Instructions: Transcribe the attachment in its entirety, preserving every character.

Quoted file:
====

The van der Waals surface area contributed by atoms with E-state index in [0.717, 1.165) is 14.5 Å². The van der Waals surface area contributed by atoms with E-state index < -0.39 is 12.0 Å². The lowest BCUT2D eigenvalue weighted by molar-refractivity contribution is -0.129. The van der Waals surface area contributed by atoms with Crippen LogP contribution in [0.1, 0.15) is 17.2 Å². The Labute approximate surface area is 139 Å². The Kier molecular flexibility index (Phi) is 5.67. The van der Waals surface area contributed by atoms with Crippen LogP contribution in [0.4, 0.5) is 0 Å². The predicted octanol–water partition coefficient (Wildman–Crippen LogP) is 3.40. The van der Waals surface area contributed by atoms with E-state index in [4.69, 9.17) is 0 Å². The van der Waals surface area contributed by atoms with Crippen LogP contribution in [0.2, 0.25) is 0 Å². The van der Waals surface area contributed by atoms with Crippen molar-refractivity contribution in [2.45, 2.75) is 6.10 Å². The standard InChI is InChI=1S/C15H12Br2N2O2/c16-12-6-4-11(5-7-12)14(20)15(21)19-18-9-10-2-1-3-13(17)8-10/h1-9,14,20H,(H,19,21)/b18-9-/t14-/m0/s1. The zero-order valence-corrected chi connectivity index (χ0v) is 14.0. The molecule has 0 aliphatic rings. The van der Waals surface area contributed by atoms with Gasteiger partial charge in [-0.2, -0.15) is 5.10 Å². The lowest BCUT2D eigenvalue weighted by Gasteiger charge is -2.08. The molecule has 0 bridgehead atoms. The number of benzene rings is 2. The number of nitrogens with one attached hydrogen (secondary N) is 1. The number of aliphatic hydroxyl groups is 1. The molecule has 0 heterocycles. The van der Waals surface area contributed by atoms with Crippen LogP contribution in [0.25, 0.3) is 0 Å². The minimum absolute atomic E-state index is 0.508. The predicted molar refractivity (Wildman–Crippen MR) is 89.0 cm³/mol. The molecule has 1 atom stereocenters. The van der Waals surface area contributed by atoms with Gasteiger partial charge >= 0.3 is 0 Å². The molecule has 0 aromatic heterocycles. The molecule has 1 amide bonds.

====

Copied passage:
The van der Waals surface area contributed by atoms with E-state index in [0.717, 1.165) is 14.5 Å². The van der Waals surface area contributed by atoms with E-state index < -0.39 is 12.0 Å². The lowest BCUT2D eigenvalue weighted by molar-refractivity contribution is -0.129. The van der Waals surface area contributed by atoms with Crippen LogP contribution in [0.1, 0.15) is 17.2 Å². The Labute approximate surface area is 139 Å². The Kier molecular flexibility index (Phi) is 5.67. The van der Waals surface area contributed by atoms with Crippen LogP contribution in [0.4, 0.5) is 0 Å². The predicted octanol–water partition coefficient (Wildman–Crippen LogP) is 3.40. The van der Waals surface area contributed by atoms with E-state index in [4.69, 9.17) is 0 Å². The van der Waals surface area contributed by atoms with Crippen LogP contribution in [0.2, 0.25) is 0 Å². The van der Waals surface area contributed by atoms with Crippen molar-refractivity contribution in [2.45, 2.75) is 6.10 Å². The standard InChI is InChI=1S/C15H12Br2N2O2/c16-12-6-4-11(5-7-12)14(20)15(21)19-18-9-10-2-1-3-13(17)8-10/h1-9,14,20H,(H,19,21)/b18-9-/t14-/m0/s1. The zero-order valence-corrected chi connectivity index (χ0v) is 14.0. The molecule has 0 aliphatic rings. The van der Waals surface area contributed by atoms with Gasteiger partial charge in [-0.2, -0.15) is 5.10 Å². The lowest BCUT2D eigenvalue weighted by Gasteiger charge is -2.08. The molecule has 0 bridgehead atoms. The number of benzene rings is 2. The number of nitrogens with one attached hydrogen (secondary N) is 1. The number of aliphatic hydroxyl groups is 1. The molecule has 0 heterocycles. The van der Waals surface area contributed by atoms with Crippen LogP contribution in [0.25, 0.3) is 0 Å². The minimum absolute atomic E-state index is 0.508. The predicted molar refractivity (Wildman–Crippen MR) is 89.0 cm³/mol. The molecule has 1 atom stereocenters. The van der Waals surface area contributed by atoms with Gasteiger partial charge >= 0.3 is 0 Å². The molecule has 0 aromatic heterocycles. The molecule has 1 amide bonds.